The Saronged king in his castle
Posted on January 23rd, 2012

Dr.Tilak Fernando

To find subject matter to entice a readership is not an easy task. To a greater extent readers “ƒ”¹…”feed- backs’ go a long way in helping a columnist to make the writing easier. Having studied, worked and lived in London I have come across many individuals, faced several situations and experienced and learnt a lot by intermingling particularly with our own kind in Britain. Such experiences and stories could at times be hilarious, now and again serious and few are original and innovative. Most of them are by far the most interesting to relate in lighter vein.

When one lives in London talking of home comfort becomes an important subject. An Englishman always treats his home as his castle.

Sri Lankan expatriate population in England has been on the increase seemingly over the decades. Among them are two schools of thought; one group who thinks that once you have emigrated to a foreign land, adaptation to the new environment is a must. Contrary to such ideology there are others who think that one must never forget one’s country, one’s own traditions and culture. So, “ƒ”¹…”home style’ becomes a common topic to all and, in fact, it turns out to be a state of the mind.

Out of these two Sri Lankan groups one section becomes very conservative about English customs and traditions and conduct themselves in daily activities accordingly, while the others take the view that it does not matter what you do, especially inside your own home unless you do not step out of the house beyond the front door bell or up to the kitchen to put the kettle on! In this scenario it is considered that men can relax comfortably in their Sarong while the women don’t have to put up with elasticised supportive systems!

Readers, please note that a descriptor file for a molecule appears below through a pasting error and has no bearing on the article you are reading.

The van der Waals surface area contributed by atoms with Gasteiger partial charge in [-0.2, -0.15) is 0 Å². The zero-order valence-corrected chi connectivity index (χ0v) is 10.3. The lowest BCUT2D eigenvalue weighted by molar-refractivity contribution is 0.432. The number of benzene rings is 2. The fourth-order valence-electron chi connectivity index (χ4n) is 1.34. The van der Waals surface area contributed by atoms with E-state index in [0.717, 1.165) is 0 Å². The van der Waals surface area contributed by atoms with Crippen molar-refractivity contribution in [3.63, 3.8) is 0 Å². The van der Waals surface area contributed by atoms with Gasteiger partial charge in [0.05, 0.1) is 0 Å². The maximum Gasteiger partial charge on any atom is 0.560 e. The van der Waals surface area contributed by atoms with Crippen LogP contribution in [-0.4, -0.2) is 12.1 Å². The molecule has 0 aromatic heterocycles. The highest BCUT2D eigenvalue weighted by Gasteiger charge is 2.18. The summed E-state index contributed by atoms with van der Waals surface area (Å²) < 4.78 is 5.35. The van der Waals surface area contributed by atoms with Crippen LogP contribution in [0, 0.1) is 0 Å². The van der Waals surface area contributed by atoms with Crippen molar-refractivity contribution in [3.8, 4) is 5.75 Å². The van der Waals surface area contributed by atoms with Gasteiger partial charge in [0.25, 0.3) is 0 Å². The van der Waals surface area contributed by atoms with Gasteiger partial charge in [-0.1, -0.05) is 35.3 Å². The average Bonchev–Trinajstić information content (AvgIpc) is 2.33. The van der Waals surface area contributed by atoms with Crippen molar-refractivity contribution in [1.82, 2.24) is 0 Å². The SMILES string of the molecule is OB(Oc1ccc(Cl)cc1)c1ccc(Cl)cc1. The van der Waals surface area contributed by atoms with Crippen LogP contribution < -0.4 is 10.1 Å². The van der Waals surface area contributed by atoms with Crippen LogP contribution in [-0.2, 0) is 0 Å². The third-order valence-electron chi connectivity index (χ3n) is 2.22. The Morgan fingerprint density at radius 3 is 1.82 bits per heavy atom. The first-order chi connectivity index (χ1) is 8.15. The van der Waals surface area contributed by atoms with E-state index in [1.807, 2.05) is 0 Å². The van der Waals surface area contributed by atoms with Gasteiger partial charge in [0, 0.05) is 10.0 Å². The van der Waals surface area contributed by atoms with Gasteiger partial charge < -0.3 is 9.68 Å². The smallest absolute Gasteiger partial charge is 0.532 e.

Weekend relaxation

The week day torment of having to wear suits, and ties all the time and jumpers, overcoats, tights and “ƒ”¹…”Long Johns’ in winter can become a faint memory when the weekend arrives as many get into a comfortable sarong inside a heated house, however transparent and embarrassing it might look under megawatt electric bulbs; no one will bother to look at the crumpled shapeless shirt you put on either, but in Sri Lanka it is of course a different setting altogether “”…” dress to kill for many, whether they are inside or outside the house.

In London people wear ties, socks, tights, covered shoes, hand gloves and shirts with long sleeves to protect them from cold weather.

The moment sun comes up the whole scene changes when woolies are packed away and light attire coming to the forefront.

Even the management/executive types can be seen travelling in the underground tube trains in short sleeve-shirts minus the tie; the very prim and proper types are seen carrying their folded jackets in their hand.

Colonial adaptation

Unfortunately the pseudo colonial standards that are not suitable for our climate adopted still by part of our society tend to believe that if one does not wear a tie but walks about in the open wearing sandals then they are of a different breed altogether – to put boldly they are treated as “ƒ”¹…”from the gutters’! Fortunately those who adorn the national dress can escape from such gobbledygook.

Garments are basically meant to cover one’s nudity. OK, let styles and designs exist, but why on earth one section of the society is considered and treated inferior to others just because of a minority who are still being trampled by colonial boots? My heart goes for those marketing lads who go in the hot baking sun wearing ties, socks and covered shoes and carrying a multitude of gadgets to sell just to make a living. Surely a consumer is not going to be bothered or convinced from a salesman’s attire! What he/she will be looking for would be something that is money’s worth!